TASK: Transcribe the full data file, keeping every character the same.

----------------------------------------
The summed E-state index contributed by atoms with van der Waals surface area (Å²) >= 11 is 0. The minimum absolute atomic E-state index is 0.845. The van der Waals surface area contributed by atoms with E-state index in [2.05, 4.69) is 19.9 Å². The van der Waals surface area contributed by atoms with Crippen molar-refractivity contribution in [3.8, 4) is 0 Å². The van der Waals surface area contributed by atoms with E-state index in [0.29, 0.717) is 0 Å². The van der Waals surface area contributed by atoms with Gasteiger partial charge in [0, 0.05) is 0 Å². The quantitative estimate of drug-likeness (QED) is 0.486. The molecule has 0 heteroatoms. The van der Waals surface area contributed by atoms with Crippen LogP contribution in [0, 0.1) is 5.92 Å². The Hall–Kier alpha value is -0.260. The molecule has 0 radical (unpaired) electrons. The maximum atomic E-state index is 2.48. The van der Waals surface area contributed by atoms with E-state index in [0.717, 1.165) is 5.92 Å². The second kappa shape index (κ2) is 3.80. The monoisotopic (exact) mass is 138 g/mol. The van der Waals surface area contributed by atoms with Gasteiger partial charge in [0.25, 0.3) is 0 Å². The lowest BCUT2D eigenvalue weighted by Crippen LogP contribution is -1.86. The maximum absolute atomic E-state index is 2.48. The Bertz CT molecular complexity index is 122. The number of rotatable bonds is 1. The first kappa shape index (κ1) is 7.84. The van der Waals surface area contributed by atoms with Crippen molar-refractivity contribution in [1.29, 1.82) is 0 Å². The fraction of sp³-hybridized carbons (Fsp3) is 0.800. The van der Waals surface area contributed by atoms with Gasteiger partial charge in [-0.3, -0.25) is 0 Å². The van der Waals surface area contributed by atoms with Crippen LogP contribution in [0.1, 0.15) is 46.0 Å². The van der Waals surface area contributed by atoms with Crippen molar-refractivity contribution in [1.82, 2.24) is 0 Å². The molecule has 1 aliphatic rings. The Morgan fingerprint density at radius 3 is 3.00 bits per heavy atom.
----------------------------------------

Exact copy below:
The summed E-state index contributed by atoms with van der Waals surface area (Å²) >= 11 is 0. The minimum absolute atomic E-state index is 0.845. The van der Waals surface area contributed by atoms with E-state index in [2.05, 4.69) is 19.9 Å². The van der Waals surface area contributed by atoms with Crippen molar-refractivity contribution in [3.8, 4) is 0 Å². The van der Waals surface area contributed by atoms with E-state index in [0.29, 0.717) is 0 Å². The van der Waals surface area contributed by atoms with Gasteiger partial charge in [0, 0.05) is 0 Å². The quantitative estimate of drug-likeness (QED) is 0.486. The molecule has 0 heteroatoms. The van der Waals surface area contributed by atoms with Crippen LogP contribution in [0, 0.1) is 5.92 Å². The Hall–Kier alpha value is -0.260. The molecule has 0 radical (unpaired) electrons. The maximum atomic E-state index is 2.48. The van der Waals surface area contributed by atoms with E-state index in [0.717, 1.165) is 5.92 Å². The second kappa shape index (κ2) is 3.80. The monoisotopic (exact) mass is 138 g/mol. The van der Waals surface area contributed by atoms with Gasteiger partial charge in [0.25, 0.3) is 0 Å². The lowest BCUT2D eigenvalue weighted by Crippen LogP contribution is -1.86. The maximum absolute atomic E-state index is 2.48. The Bertz CT molecular complexity index is 122. The number of rotatable bonds is 1. The first kappa shape index (κ1) is 7.84. The van der Waals surface area contributed by atoms with Crippen molar-refractivity contribution in [1.29, 1.82) is 0 Å². The fraction of sp³-hybridized carbons (Fsp3) is 0.800. The van der Waals surface area contributed by atoms with Gasteiger partial charge in [-0.3, -0.25) is 0 Å². The van der Waals surface area contributed by atoms with Crippen LogP contribution in [0.1, 0.15) is 46.0 Å². The van der Waals surface area contributed by atoms with Crippen molar-refractivity contribution in [1.82, 2.24) is 0 Å². The molecule has 1 aliphatic rings. The Morgan fingerprint density at radius 3 is 3.00 bits per heavy atom.